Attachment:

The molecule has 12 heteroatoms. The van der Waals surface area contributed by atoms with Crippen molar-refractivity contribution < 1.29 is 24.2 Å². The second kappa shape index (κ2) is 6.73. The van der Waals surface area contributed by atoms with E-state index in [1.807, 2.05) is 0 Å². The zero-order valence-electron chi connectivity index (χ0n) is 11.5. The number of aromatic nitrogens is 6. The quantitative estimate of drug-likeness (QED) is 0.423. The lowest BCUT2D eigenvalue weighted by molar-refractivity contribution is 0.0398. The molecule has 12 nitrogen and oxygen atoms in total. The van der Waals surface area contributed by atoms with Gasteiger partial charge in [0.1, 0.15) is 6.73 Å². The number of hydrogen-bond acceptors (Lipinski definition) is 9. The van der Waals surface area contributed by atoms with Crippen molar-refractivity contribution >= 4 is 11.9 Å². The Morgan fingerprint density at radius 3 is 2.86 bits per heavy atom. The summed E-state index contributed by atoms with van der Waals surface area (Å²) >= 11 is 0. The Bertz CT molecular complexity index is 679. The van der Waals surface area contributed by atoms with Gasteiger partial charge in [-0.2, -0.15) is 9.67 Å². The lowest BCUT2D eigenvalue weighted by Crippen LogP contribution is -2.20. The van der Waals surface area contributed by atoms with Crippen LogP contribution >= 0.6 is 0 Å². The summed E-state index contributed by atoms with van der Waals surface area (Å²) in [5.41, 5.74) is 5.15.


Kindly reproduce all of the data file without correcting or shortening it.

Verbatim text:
The molecule has 12 heteroatoms. The van der Waals surface area contributed by atoms with Crippen molar-refractivity contribution < 1.29 is 24.2 Å². The second kappa shape index (κ2) is 6.73. The van der Waals surface area contributed by atoms with E-state index in [1.807, 2.05) is 0 Å². The zero-order valence-electron chi connectivity index (χ0n) is 11.5. The number of aromatic nitrogens is 6. The quantitative estimate of drug-likeness (QED) is 0.423. The lowest BCUT2D eigenvalue weighted by molar-refractivity contribution is 0.0398. The molecule has 12 nitrogen and oxygen atoms in total. The van der Waals surface area contributed by atoms with Gasteiger partial charge in [0.1, 0.15) is 6.73 Å². The number of hydrogen-bond acceptors (Lipinski definition) is 9. The van der Waals surface area contributed by atoms with Crippen molar-refractivity contribution >= 4 is 11.9 Å². The Morgan fingerprint density at radius 3 is 2.86 bits per heavy atom. The summed E-state index contributed by atoms with van der Waals surface area (Å²) >= 11 is 0. The Bertz CT molecular complexity index is 679. The van der Waals surface area contributed by atoms with Gasteiger partial charge in [-0.2, -0.15) is 9.67 Å². The lowest BCUT2D eigenvalue weighted by Crippen LogP contribution is -2.20. The van der Waals surface area contributed by atoms with Crippen LogP contribution >= 0.6 is 0 Å². The summed E-state index contributed by atoms with van der Waals surface area (Å²) in [5.41, 5.74) is 5.15.